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Southern Indiana update: the region's top business stories.

MANUFACTURING expansions and recreation options are drawing two sources of revenue to Southern Indiana's five-county area of Clark, Crawford, Floyd, Harrison and Washington counties.

Manufacturing. In high-dollar investments, Jeffersonville-based American Commercial Lines Inc., known locally as "Jeffboat," tops the list with completion of its $17.5 million expansion announced in July 2006, when the shipyard employed about 1,200. Today, 1,616 are on the payroll in Jeffersonville, making and repairing towboats, tankers and barges, reports Matt Hall, vice president for economic development at One Southern Indiana. It's the largest single-site inland shipbuilding and repair facility in the U.S., covering nearly 70 acres, with 5,600 feet fronting the Ohio River. Jeffboat designs and builds for third-party customers and its own transportation business. The company reported nearly $1 billion in revenues at yearend 2007 and 3,300 employees on the payroll corporate-wide.

Another operation expanding in Jeffersonville is CLARCOR Inc., Air Filtration Projects. The company is spending $8.5 million to lease and equip 450,000 square feet in the River Ridge Commerce Center. It will accommodate operations that are closing in New Albany and Kentucky. About 325 are on the job now in Jeffersonville, with another 100 coming.


"This is a retention and expansion project," Hall says. "They looked all over the Midwest and chose to consolidate here." The company makes heating, ventilation and air conditioning products under Purolater, Airguard and Air Technologies brand names. Its products are used in commercial, industrial, institutional and residential applications.

Also in Jeffersonville, C&G Technologies Inc. is spending $1.6 million on an expansion and doubling its operating capabilities. The company refurbishes computer tomography (CT) scanners used in medical imaging. C&G currently employs 35 and is adding another 33.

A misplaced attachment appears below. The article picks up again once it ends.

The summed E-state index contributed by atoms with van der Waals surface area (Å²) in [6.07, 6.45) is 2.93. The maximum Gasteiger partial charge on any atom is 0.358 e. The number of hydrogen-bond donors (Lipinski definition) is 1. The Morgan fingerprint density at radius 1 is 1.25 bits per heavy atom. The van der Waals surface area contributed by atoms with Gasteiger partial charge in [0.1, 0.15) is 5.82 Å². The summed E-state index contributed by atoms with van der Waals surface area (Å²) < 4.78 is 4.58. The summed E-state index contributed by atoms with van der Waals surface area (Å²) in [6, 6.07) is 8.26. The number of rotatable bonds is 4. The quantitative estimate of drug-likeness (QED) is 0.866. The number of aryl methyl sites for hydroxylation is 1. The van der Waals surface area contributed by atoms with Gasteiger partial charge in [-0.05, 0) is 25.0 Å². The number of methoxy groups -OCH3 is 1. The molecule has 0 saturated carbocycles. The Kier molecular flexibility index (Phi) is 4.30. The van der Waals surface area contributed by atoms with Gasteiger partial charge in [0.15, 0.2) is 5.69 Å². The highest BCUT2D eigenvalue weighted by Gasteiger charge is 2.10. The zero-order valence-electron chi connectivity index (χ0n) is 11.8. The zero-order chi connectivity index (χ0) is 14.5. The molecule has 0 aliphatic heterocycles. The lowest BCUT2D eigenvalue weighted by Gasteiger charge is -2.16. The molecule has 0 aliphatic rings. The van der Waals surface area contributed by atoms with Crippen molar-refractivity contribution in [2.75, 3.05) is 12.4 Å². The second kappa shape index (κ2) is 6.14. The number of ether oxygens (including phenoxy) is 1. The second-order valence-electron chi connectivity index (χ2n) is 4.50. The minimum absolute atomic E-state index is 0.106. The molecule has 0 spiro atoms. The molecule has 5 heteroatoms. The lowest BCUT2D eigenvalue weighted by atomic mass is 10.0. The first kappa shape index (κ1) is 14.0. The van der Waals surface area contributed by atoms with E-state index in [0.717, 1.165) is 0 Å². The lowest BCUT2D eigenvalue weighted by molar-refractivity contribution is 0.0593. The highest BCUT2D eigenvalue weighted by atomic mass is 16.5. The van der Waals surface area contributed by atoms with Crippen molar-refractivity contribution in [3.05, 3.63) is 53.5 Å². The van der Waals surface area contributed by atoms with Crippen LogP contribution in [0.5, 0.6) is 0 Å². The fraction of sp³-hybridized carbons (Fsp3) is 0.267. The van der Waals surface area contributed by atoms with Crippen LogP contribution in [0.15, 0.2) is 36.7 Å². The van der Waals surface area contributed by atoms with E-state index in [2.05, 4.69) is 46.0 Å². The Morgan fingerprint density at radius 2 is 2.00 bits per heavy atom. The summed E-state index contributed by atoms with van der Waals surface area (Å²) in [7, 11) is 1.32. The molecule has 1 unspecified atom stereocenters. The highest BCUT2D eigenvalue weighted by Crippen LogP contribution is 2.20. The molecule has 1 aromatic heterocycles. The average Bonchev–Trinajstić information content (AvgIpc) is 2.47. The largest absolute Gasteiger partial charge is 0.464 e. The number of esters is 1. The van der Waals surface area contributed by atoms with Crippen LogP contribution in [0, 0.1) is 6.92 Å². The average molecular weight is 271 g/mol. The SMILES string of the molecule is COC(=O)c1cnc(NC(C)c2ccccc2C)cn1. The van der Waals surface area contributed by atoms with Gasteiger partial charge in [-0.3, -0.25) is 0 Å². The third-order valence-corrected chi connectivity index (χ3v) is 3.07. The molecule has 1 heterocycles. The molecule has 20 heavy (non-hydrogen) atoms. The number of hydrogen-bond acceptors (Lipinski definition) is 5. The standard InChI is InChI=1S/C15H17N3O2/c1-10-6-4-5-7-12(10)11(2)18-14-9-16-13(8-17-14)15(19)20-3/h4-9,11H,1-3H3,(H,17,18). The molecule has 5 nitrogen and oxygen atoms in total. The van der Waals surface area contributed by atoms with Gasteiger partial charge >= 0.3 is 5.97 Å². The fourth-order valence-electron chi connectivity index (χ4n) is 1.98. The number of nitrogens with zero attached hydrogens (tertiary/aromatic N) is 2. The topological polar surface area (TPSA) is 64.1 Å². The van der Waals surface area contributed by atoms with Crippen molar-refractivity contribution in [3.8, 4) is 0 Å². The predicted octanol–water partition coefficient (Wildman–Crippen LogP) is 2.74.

Three Harrison County manufacturers are also expanding, says Darrell Voelker, economic development director at Harrison County Chamber of Commerce. California-headquartered Howard Packaging, which began operations in Corydon in 2006, has purchased the site it had been leasing in the Harrison County Industrial Park and additional acreage, and is now adding on to its plant. The company employs 65, who make plastic bottles for Lucas Oil Products, about a mile away.

Awningtec U.S.A., also in Corydon, is now operating from a new, expanded build ing. "Tremendous growth in their business of manufacturing and installing awnings and signs is now forecasted because of the more efficient operation," Voelker says. The company employs 35.

Near Mauckport, Norstam Veneers, which was planning an expansion before its plant was destroyed by fire in February, is rebuilding, with plans for the new facility to be completed by summer 2009. Sixty-five of the company's 120 employees remain on the job; the rest are expected to return next summer.

Back office. Accent Marketing is expanding its call centers in both Jeffersonville and New Albany, Hall reports. The workforce of 340 in New Albany is increasing by 63 and the 103-person staff in Jeffersonville will grow by 17.

In Jeffersonville, Connextions Inc. has moved its high-tech customer support center into a new site. It began operations in November 2007, and will have 750 employees by yearend. Because the center serves health insurance companies, its employees include registered nurses and insurance agents. The company also has an operation in Florida and another in North Carolina. Its clients include Federal Express, Mercedes-Benz, Caremark and others.